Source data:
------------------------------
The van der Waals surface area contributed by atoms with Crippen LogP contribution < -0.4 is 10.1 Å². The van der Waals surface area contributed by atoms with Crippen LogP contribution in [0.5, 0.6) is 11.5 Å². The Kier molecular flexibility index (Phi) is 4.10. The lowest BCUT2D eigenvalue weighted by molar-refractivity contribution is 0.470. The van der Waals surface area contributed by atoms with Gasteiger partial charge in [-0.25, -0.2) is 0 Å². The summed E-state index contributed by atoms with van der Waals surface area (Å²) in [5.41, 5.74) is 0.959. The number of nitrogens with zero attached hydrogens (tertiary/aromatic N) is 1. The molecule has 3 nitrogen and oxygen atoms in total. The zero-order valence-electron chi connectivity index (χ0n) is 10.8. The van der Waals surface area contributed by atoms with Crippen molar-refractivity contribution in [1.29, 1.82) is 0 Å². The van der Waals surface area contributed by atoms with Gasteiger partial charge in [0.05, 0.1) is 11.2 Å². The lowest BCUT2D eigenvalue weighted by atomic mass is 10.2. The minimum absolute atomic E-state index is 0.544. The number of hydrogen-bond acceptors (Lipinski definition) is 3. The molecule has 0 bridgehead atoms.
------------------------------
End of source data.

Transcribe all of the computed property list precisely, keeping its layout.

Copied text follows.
The van der Waals surface area contributed by atoms with Crippen LogP contribution < -0.4 is 10.1 Å². The van der Waals surface area contributed by atoms with Crippen LogP contribution in [0.5, 0.6) is 11.5 Å². The Kier molecular flexibility index (Phi) is 4.10. The lowest BCUT2D eigenvalue weighted by molar-refractivity contribution is 0.470. The van der Waals surface area contributed by atoms with Gasteiger partial charge in [-0.25, -0.2) is 0 Å². The summed E-state index contributed by atoms with van der Waals surface area (Å²) in [5.41, 5.74) is 0.959. The number of nitrogens with zero attached hydrogens (tertiary/aromatic N) is 1. The molecule has 3 nitrogen and oxygen atoms in total. The zero-order valence-electron chi connectivity index (χ0n) is 10.8. The van der Waals surface area contributed by atoms with Crippen molar-refractivity contribution in [1.29, 1.82) is 0 Å². The van der Waals surface area contributed by atoms with Gasteiger partial charge in [0.05, 0.1) is 11.2 Å². The lowest BCUT2D eigenvalue weighted by atomic mass is 10.2. The minimum absolute atomic E-state index is 0.544. The number of hydrogen-bond acceptors (Lipinski definition) is 3. The molecule has 0 bridgehead atoms.